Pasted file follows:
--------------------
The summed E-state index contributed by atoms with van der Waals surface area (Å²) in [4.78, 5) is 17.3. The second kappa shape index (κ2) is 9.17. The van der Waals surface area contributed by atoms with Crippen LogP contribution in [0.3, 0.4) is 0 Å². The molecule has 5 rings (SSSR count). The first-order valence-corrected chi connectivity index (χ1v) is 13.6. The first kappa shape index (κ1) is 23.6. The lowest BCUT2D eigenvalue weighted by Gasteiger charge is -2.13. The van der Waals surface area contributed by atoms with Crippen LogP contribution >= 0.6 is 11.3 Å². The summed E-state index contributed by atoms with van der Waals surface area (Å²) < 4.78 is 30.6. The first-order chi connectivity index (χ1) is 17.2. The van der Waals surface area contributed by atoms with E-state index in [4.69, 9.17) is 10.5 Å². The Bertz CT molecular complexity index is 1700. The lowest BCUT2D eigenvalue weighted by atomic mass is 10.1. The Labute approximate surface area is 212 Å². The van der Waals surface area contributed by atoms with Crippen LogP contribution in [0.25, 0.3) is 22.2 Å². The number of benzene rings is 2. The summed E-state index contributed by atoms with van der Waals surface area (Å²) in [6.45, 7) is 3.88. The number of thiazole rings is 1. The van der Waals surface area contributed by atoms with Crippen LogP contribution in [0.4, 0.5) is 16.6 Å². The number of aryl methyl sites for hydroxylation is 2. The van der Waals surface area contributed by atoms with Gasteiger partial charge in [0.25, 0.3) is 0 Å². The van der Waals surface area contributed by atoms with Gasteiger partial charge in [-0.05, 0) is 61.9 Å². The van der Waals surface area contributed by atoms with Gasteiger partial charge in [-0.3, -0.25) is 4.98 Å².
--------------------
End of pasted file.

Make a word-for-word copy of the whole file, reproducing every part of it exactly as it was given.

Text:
The summed E-state index contributed by atoms with van der Waals surface area (Å²) in [4.78, 5) is 17.3. The second kappa shape index (κ2) is 9.17. The van der Waals surface area contributed by atoms with Crippen LogP contribution in [0.3, 0.4) is 0 Å². The molecule has 5 rings (SSSR count). The first-order valence-corrected chi connectivity index (χ1v) is 13.6. The first kappa shape index (κ1) is 23.6. The lowest BCUT2D eigenvalue weighted by Gasteiger charge is -2.13. The van der Waals surface area contributed by atoms with Crippen LogP contribution >= 0.6 is 11.3 Å². The summed E-state index contributed by atoms with van der Waals surface area (Å²) < 4.78 is 30.6. The first-order chi connectivity index (χ1) is 17.2. The van der Waals surface area contributed by atoms with E-state index in [4.69, 9.17) is 10.5 Å². The Bertz CT molecular complexity index is 1700. The lowest BCUT2D eigenvalue weighted by atomic mass is 10.1. The Labute approximate surface area is 212 Å². The van der Waals surface area contributed by atoms with Crippen LogP contribution in [0.25, 0.3) is 22.2 Å². The number of benzene rings is 2. The summed E-state index contributed by atoms with van der Waals surface area (Å²) in [6.45, 7) is 3.88. The number of thiazole rings is 1. The van der Waals surface area contributed by atoms with Crippen LogP contribution in [0.4, 0.5) is 16.6 Å². The number of aryl methyl sites for hydroxylation is 2. The van der Waals surface area contributed by atoms with Gasteiger partial charge in [0.25, 0.3) is 0 Å². The van der Waals surface area contributed by atoms with Gasteiger partial charge in [-0.05, 0) is 61.9 Å². The van der Waals surface area contributed by atoms with Gasteiger partial charge in [-0.3, -0.25) is 4.98 Å².